By Ben Platt / MLB.com
Their most recent World Series championship season of 1988 is chronicled in great detail in Josh Suchon’s new book, “Miracle Men,” available in bookstores now. For the author, who grew up rooting for the Oakland A’s in the Bay Area, writing a story about the underdog team from Los Angeles that destroyed his powerhouse Athletics was somewhat cathartic.
“That team broke my heart as a kid,” said Suchon, who co-hosted Dodgertalk from 2008-11 and is now the play-by-play announcer for the team’s Triple-A affiliate, the Albuquerque Isotopes. “I was devastated when that team won the World Series. Dodger fans look at that Kirk Gibson home run as one of the best moments of their life — it was one of the worst moments of my life.
By Mark Newman / MLB.com
Kareem Abdul-Jabbar was born in New York a day after Jackie Robinson broke Major League Baseball’s color barrier, and he never forgets the UCLA predecessor who made so much possible for him.
“The prevailing racial attitude of the day held that blacks lacked the athletic skill, courage and intelligence to play against whites,” Abdul-Jabbar recalls. “Yet, every time Jackie took the field, he played with an intensity and skill that immediately set him apart from the average second baseman.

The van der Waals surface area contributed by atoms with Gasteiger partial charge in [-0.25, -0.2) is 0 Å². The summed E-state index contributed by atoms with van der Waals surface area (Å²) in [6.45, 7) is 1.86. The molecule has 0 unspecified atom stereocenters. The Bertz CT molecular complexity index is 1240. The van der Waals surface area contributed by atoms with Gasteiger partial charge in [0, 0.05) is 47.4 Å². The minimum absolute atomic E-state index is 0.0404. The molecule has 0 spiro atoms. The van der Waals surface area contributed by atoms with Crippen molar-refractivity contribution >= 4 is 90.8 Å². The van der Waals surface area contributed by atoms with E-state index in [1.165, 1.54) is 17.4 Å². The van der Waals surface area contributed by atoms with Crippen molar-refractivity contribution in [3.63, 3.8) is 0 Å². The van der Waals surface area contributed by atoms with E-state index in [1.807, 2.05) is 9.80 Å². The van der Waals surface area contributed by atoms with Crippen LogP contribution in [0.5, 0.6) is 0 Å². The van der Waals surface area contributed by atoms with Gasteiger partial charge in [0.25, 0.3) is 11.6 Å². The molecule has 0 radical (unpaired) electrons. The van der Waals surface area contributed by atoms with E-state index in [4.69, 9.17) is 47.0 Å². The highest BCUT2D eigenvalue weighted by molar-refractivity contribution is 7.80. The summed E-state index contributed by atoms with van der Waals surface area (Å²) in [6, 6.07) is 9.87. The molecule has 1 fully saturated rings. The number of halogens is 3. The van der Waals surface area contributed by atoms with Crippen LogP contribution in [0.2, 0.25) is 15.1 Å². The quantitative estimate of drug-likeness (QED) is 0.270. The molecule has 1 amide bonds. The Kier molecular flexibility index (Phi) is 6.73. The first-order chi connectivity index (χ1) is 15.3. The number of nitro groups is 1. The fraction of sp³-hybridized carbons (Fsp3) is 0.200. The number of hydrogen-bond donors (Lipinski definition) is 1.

“Even fans who hated black people were forced to admit that Jackie Robinson was a superior athlete, and every time that happened, another part of the racial barrier crumbled. His fierce competitive nature and his ability to intellectually master the game were examples for young athletes like me to emulate.”
Abdul-Jabbar, the all-time NBA scoring king who turns 66 next Tuesday, wrote that in his foreword for “Fortitude: The Exemplary Life of Jackie Robinson.”
My old friend--and by old I refer both to the duration of our friendship as well to his nonagenarian status--Ray Robinson has written a new book(let). It has been published more or less to coincide with Opening Day, that national celebration of hope. My hope is that one day, when I grow up, I can be like him.
As an impressionable lad I read Ray's stories at SPORT Magazine and his annual paperback volumes, published under the rubric Baseball Stars.
By Ian Browne / MLB.com
For anyone who followed the Red Sox closely from 2004-11, Terry Francona’s new book is not only a must read, but it is a fascinating and entertaining look into the daily life on Yawkey Way during that memorable time period.
The 343-page book — titled Francona: The Red Sox Years – was written by Boston Globe columnist Dan Shaughnessy, with full access from co-author Francona, and published by Houghton Mifflin Harcourt. The book is full of nuggets that Sox fans — and even media members who follow the team on an everyday basis — weren’t privy to during perhaps the most memorable eight-year run in team history.
While there was plenty of publicity from the Sports Illustrated excerpt that highlighted some of Francona’s gripes with Red Sox owner John Henry, president/CEO Larry Lucchino and chairman Tom Werner, the book involves so much more for avid Sox fans to chew on.
by T.R. Sullivan/MLB.com
Ichiro Suzuki is a great hitter, but he is also the man behind an iron façade. Few know much about him other than the fact he has been a hit machine in his 12 years in the Major Leagues.